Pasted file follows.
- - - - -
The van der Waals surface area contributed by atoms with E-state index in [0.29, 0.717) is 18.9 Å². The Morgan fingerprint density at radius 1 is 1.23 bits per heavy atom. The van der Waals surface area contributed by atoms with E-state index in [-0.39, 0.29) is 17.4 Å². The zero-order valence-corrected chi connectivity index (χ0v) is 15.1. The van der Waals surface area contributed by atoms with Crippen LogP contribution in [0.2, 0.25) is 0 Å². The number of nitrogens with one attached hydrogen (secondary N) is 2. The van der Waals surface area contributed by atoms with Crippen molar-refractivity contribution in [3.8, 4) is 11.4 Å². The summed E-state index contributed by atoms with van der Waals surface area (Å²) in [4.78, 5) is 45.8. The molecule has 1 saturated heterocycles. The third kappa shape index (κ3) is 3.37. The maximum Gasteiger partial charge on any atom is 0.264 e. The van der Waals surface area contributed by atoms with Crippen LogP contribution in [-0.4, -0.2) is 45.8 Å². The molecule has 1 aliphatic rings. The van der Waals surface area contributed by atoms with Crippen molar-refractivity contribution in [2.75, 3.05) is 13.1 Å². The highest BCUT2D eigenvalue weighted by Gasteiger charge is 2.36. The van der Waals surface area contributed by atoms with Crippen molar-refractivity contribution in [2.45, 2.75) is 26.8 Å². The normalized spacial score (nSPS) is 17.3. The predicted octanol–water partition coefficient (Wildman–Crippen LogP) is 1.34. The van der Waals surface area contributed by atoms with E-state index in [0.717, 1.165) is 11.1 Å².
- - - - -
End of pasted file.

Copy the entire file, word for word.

The van der Waals surface area contributed by atoms with E-state index in [0.29, 0.717) is 18.9 Å². The Morgan fingerprint density at radius 1 is 1.23 bits per heavy atom. The van der Waals surface area contributed by atoms with E-state index in [-0.39, 0.29) is 17.4 Å². The zero-order valence-corrected chi connectivity index (χ0v) is 15.1. The van der Waals surface area contributed by atoms with Crippen LogP contribution in [0.2, 0.25) is 0 Å². The number of nitrogens with one attached hydrogen (secondary N) is 2. The van der Waals surface area contributed by atoms with Crippen molar-refractivity contribution in [3.8, 4) is 11.4 Å². The summed E-state index contributed by atoms with van der Waals surface area (Å²) in [4.78, 5) is 45.8. The molecule has 1 saturated heterocycles. The third kappa shape index (κ3) is 3.37. The maximum Gasteiger partial charge on any atom is 0.264 e. The van der Waals surface area contributed by atoms with Crippen LogP contribution in [-0.4, -0.2) is 45.8 Å². The molecule has 1 aliphatic rings. The van der Waals surface area contributed by atoms with Crippen molar-refractivity contribution in [2.75, 3.05) is 13.1 Å². The highest BCUT2D eigenvalue weighted by Gasteiger charge is 2.36. The van der Waals surface area contributed by atoms with Crippen molar-refractivity contribution in [2.45, 2.75) is 26.8 Å². The normalized spacial score (nSPS) is 17.3. The predicted octanol–water partition coefficient (Wildman–Crippen LogP) is 1.34. The van der Waals surface area contributed by atoms with E-state index in [0.717, 1.165) is 11.1 Å².